Sen. Bob Corker coasted to re-election Tuesday, defeating his Democratic challenger Mark Clayton by nearly 800,000 votes.
Late Tuesday, unofficial results showed Corker garnering nearly 70 percent of votes cast in Tennessee, with Clayton scoring approximately 26 percent of the vote. Several Independent and third-party challengers also were listed on the ticket.
Corker's victory sends him to a second term in the U.S. Senate and followed an election drastically different from the one he faced to initially win in 2006.
The senator celebrated his victory at a campaign event in Nashville.
Corker, a former Chattanooga mayor, never faced a serious challenge in his first bid for re-election to the Senate. His Democratic opponent, Mark Clayton, was a conservative activist and resident from Whites Creek who won the party's nomination in August without spending a single dollar on his campaign.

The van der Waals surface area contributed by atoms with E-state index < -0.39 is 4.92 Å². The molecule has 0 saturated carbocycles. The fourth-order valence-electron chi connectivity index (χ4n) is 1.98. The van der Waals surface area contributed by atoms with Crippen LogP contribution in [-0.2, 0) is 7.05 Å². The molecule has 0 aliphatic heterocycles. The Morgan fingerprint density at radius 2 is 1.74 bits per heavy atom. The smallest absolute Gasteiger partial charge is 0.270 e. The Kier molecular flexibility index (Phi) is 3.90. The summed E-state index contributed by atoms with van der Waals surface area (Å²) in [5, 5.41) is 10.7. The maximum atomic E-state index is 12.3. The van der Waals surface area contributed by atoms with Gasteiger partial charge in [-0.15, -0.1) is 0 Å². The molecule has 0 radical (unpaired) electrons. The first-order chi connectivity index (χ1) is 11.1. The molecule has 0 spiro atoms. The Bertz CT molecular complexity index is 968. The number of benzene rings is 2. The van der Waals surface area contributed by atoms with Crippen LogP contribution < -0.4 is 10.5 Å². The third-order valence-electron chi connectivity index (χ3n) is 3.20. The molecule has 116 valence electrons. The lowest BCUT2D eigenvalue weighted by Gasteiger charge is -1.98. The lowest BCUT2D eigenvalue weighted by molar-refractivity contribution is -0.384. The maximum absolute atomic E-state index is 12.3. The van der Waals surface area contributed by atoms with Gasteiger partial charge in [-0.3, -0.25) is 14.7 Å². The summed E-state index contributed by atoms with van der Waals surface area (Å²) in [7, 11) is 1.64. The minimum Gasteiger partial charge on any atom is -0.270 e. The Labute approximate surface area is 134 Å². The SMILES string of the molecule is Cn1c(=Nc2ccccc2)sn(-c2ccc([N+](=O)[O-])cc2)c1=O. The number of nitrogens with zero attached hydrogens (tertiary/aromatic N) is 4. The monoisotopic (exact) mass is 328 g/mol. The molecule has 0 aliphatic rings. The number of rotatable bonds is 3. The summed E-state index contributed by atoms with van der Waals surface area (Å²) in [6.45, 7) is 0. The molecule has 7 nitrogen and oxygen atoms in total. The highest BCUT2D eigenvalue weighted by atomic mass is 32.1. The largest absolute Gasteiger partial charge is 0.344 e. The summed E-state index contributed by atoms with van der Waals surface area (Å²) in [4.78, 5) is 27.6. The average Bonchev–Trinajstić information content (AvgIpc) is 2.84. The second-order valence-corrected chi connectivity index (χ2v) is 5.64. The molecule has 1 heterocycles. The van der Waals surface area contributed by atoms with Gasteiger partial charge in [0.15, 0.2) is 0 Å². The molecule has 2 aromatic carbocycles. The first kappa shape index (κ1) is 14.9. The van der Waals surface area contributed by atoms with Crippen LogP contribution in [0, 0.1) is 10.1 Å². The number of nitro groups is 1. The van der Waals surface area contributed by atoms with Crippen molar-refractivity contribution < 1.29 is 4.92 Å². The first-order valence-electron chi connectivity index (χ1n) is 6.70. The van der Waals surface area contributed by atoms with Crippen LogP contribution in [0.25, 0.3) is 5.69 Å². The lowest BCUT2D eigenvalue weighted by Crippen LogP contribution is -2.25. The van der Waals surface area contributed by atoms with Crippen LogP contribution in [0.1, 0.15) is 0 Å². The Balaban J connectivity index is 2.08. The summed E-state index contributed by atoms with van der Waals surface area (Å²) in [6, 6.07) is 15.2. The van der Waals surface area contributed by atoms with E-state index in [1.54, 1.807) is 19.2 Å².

At the top of the ballot in a field of candidates with no clear frontrunner, Clayton was soon disavowed by the Tennessee Democratic Party and would later be labeled "America's worst candidate" by The Washington Post. Regardless, Clayton ran on a platform opposing several policies supported by Corker during his first term.
Corker, 60, will return to Washington and find himself in a likely position to become the ranking Republican on the Senate Foreign Relations Committee. Corker also serves on the Senate committees for Banking, Energy and Natural Resources and is ranking member of the Senate Special Committee on Aging.